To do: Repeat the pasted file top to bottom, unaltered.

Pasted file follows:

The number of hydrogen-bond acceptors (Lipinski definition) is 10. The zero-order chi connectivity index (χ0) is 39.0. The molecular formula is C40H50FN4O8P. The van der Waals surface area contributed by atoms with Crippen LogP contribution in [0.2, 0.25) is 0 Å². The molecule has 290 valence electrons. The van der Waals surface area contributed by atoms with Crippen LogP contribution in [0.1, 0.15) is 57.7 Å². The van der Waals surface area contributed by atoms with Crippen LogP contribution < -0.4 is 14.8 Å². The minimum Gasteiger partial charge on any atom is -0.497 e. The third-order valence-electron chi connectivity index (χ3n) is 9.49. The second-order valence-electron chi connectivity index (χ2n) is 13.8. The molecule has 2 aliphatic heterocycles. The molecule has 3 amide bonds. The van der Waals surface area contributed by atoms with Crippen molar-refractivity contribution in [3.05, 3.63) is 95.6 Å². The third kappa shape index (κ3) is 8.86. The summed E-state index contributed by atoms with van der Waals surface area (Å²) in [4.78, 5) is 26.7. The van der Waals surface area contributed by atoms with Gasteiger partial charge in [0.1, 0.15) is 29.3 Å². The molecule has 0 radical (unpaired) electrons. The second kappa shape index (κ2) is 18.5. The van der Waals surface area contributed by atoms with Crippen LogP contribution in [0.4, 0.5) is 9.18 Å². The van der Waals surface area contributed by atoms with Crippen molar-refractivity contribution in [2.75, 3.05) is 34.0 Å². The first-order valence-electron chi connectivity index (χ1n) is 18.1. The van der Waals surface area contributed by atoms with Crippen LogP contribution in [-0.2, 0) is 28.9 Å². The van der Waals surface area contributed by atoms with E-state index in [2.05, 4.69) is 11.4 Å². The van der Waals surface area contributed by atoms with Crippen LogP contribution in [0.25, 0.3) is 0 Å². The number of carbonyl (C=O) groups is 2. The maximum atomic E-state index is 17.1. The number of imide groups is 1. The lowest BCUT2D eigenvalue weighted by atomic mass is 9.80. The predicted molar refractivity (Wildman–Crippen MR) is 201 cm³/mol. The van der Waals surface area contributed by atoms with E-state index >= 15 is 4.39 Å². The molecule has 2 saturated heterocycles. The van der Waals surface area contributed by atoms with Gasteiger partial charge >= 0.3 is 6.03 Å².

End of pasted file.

The number of hydrogen-bond acceptors (Lipinski definition) is 10. The zero-order chi connectivity index (χ0) is 39.0. The molecular formula is C40H50FN4O8P. The van der Waals surface area contributed by atoms with Crippen LogP contribution in [0.2, 0.25) is 0 Å². The molecule has 290 valence electrons. The van der Waals surface area contributed by atoms with Crippen LogP contribution in [0.1, 0.15) is 57.7 Å². The van der Waals surface area contributed by atoms with Crippen LogP contribution < -0.4 is 14.8 Å². The minimum Gasteiger partial charge on any atom is -0.497 e. The third-order valence-electron chi connectivity index (χ3n) is 9.49. The second-order valence-electron chi connectivity index (χ2n) is 13.8. The molecule has 2 aliphatic heterocycles. The molecule has 3 amide bonds. The van der Waals surface area contributed by atoms with Crippen molar-refractivity contribution in [3.05, 3.63) is 95.6 Å². The third kappa shape index (κ3) is 8.86. The summed E-state index contributed by atoms with van der Waals surface area (Å²) in [4.78, 5) is 26.7. The van der Waals surface area contributed by atoms with Gasteiger partial charge in [0.1, 0.15) is 29.3 Å². The molecule has 0 radical (unpaired) electrons. The second kappa shape index (κ2) is 18.5. The van der Waals surface area contributed by atoms with Crippen LogP contribution in [0.4, 0.5) is 9.18 Å². The van der Waals surface area contributed by atoms with Crippen molar-refractivity contribution in [2.75, 3.05) is 34.0 Å². The first-order valence-electron chi connectivity index (χ1n) is 18.1. The van der Waals surface area contributed by atoms with Crippen LogP contribution in [-0.2, 0) is 28.9 Å². The van der Waals surface area contributed by atoms with E-state index in [2.05, 4.69) is 11.4 Å². The van der Waals surface area contributed by atoms with Crippen LogP contribution in [0.25, 0.3) is 0 Å². The number of carbonyl (C=O) groups is 2. The maximum atomic E-state index is 17.1. The number of imide groups is 1. The lowest BCUT2D eigenvalue weighted by atomic mass is 9.80. The predicted molar refractivity (Wildman–Crippen MR) is 201 cm³/mol. The van der Waals surface area contributed by atoms with E-state index >= 15 is 4.39 Å². The molecule has 2 saturated heterocycles. The van der Waals surface area contributed by atoms with Gasteiger partial charge >= 0.3 is 6.03 Å².